Tracking attitudes towards mental illness

UWinnipeg prof receives $56,000 grant as part of international study

Dr. Melanie Gregg

Dr. Melanie Gregg

People with mental illnesses such as schizophrenia and bipolar disorder often face social isolation because others are fearful and uninformed about these conditions. An international study hopes to lessen the stigma and give young people more information about mental health disorders using a virtual reality program.

The University of Winnipeg’s Dr. Melanie Gregg, Chair and Associate Professor in the Faculty of Kinesiology and Applied Health, has been selected as a researcher with a $56,000 grant. Funding for the study is provided by the Spanish Ministry of Economy, Industry and Competitiveness.

Stigma.Stop- VR: A virtual reality program against the stigma in mental health is developing a virtual reality program to be up and running by summer 2018. It puts participants in a virtual world that shows how stigma affects people with serious mental health problems. The goal is to allow participants to feel the barriers and stigma a person suffers, to build empathy and reduce the stigma of mental disorders.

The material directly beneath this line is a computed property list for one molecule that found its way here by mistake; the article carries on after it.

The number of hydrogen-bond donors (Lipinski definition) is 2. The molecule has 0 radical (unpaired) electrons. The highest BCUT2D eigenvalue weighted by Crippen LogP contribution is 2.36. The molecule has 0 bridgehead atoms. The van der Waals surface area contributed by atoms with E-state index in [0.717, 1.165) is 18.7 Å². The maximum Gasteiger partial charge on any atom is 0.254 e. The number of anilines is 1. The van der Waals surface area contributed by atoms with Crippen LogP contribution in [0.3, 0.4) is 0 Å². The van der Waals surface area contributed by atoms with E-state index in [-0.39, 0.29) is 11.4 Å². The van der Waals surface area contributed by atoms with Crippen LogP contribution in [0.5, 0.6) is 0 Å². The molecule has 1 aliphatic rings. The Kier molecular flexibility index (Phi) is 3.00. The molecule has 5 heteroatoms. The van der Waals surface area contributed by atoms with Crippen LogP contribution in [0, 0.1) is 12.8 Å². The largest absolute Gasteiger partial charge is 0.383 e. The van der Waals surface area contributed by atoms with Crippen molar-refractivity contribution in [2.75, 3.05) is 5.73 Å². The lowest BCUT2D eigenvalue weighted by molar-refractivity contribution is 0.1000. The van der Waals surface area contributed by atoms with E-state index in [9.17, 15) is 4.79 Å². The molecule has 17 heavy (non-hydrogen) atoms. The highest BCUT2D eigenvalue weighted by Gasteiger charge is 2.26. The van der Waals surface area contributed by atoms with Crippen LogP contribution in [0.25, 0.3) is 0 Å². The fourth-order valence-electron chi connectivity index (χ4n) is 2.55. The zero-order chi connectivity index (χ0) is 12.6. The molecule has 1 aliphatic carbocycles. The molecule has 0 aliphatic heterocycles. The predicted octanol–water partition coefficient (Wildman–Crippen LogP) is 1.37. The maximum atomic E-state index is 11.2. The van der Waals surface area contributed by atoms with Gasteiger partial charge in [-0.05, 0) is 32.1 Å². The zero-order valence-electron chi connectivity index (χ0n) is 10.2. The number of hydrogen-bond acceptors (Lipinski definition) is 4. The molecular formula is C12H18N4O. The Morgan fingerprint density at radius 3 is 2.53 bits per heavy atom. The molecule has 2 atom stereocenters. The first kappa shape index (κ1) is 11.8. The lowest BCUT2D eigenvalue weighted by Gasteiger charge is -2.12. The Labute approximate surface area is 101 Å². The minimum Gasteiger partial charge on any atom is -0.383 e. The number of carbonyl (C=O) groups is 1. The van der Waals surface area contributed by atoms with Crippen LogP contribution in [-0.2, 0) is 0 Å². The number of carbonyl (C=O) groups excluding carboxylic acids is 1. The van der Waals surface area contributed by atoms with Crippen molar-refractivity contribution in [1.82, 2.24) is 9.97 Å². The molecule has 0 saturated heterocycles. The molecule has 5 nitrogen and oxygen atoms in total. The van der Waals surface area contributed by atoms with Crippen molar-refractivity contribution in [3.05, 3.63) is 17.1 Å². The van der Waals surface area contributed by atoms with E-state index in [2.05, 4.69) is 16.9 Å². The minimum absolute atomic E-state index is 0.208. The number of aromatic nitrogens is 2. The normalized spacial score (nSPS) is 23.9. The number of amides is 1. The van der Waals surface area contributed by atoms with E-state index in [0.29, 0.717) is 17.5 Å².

Dr. Gregg will track young people’s attitudes towards the mental disorders before and after they have used the VR program to see if there is a shift.

“Though the awareness of the prevalence of mental illness has increased in recent years there is still a gap in understanding mental health,” says Dr. Gregg.  “When we are uncomfortable a common reaction is avoidance – this often compounds the challenges for individuals with mental illness who then experience social isolation and as a result lack support from their social network. If we can decrease this gap it can go a long way to boosting this much needed social support.”

Data for this study is being collected in Spain, Chile, the USA and Canada.

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